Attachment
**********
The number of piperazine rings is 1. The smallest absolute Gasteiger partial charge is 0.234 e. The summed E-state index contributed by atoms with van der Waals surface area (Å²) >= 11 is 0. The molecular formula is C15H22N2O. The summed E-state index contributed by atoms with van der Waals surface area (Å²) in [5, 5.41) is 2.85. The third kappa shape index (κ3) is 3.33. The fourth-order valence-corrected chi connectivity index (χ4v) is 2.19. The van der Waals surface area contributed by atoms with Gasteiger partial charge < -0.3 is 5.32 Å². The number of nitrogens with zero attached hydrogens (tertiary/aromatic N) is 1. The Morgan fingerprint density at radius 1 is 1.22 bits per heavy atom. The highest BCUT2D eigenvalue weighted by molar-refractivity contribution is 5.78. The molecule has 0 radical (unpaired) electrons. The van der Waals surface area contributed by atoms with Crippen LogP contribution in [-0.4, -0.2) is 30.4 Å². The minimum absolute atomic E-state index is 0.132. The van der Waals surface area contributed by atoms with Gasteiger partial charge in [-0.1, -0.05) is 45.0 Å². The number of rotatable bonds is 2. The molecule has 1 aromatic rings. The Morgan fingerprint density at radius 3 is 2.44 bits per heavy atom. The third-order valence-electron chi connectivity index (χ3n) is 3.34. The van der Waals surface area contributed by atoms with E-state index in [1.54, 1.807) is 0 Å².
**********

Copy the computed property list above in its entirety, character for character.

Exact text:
The number of piperazine rings is 1. The smallest absolute Gasteiger partial charge is 0.234 e. The summed E-state index contributed by atoms with van der Waals surface area (Å²) >= 11 is 0. The molecular formula is C15H22N2O. The summed E-state index contributed by atoms with van der Waals surface area (Å²) in [5, 5.41) is 2.85. The third kappa shape index (κ3) is 3.33. The fourth-order valence-corrected chi connectivity index (χ4v) is 2.19. The van der Waals surface area contributed by atoms with Gasteiger partial charge < -0.3 is 5.32 Å². The number of nitrogens with zero attached hydrogens (tertiary/aromatic N) is 1. The Morgan fingerprint density at radius 1 is 1.22 bits per heavy atom. The highest BCUT2D eigenvalue weighted by molar-refractivity contribution is 5.78. The molecule has 0 radical (unpaired) electrons. The van der Waals surface area contributed by atoms with Crippen LogP contribution in [-0.4, -0.2) is 30.4 Å². The minimum absolute atomic E-state index is 0.132. The van der Waals surface area contributed by atoms with Gasteiger partial charge in [-0.1, -0.05) is 45.0 Å². The number of rotatable bonds is 2. The molecule has 1 aromatic rings. The Morgan fingerprint density at radius 3 is 2.44 bits per heavy atom. The third-order valence-electron chi connectivity index (χ3n) is 3.34. The van der Waals surface area contributed by atoms with E-state index in [1.54, 1.807) is 0 Å².